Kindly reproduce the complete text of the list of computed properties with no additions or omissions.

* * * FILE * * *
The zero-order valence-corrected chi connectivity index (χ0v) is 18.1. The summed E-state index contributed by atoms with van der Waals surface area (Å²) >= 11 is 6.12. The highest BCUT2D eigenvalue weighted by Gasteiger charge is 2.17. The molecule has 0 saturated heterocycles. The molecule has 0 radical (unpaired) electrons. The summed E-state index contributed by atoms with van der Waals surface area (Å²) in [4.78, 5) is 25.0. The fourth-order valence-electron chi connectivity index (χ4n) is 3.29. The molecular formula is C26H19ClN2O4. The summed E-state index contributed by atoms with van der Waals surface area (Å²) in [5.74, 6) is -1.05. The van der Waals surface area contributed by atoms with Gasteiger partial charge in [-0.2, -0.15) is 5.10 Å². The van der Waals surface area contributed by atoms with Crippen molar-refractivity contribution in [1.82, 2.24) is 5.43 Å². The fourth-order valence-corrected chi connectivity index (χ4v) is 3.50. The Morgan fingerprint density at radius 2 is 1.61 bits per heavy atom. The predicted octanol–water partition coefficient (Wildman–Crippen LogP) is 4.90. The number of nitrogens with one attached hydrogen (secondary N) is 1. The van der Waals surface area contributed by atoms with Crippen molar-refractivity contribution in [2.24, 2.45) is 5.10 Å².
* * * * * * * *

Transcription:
The zero-order valence-corrected chi connectivity index (χ0v) is 18.1. The summed E-state index contributed by atoms with van der Waals surface area (Å²) >= 11 is 6.12. The highest BCUT2D eigenvalue weighted by Gasteiger charge is 2.17. The molecule has 0 saturated heterocycles. The molecule has 0 radical (unpaired) electrons. The summed E-state index contributed by atoms with van der Waals surface area (Å²) in [4.78, 5) is 25.0. The fourth-order valence-electron chi connectivity index (χ4n) is 3.29. The molecular formula is C26H19ClN2O4. The summed E-state index contributed by atoms with van der Waals surface area (Å²) in [5.74, 6) is -1.05. The van der Waals surface area contributed by atoms with Gasteiger partial charge in [-0.2, -0.15) is 5.10 Å². The van der Waals surface area contributed by atoms with Crippen molar-refractivity contribution in [1.82, 2.24) is 5.43 Å². The fourth-order valence-corrected chi connectivity index (χ4v) is 3.50. The Morgan fingerprint density at radius 2 is 1.61 bits per heavy atom. The predicted octanol–water partition coefficient (Wildman–Crippen LogP) is 4.90. The number of nitrogens with one attached hydrogen (secondary N) is 1. The van der Waals surface area contributed by atoms with Crippen molar-refractivity contribution in [2.24, 2.45) is 5.10 Å².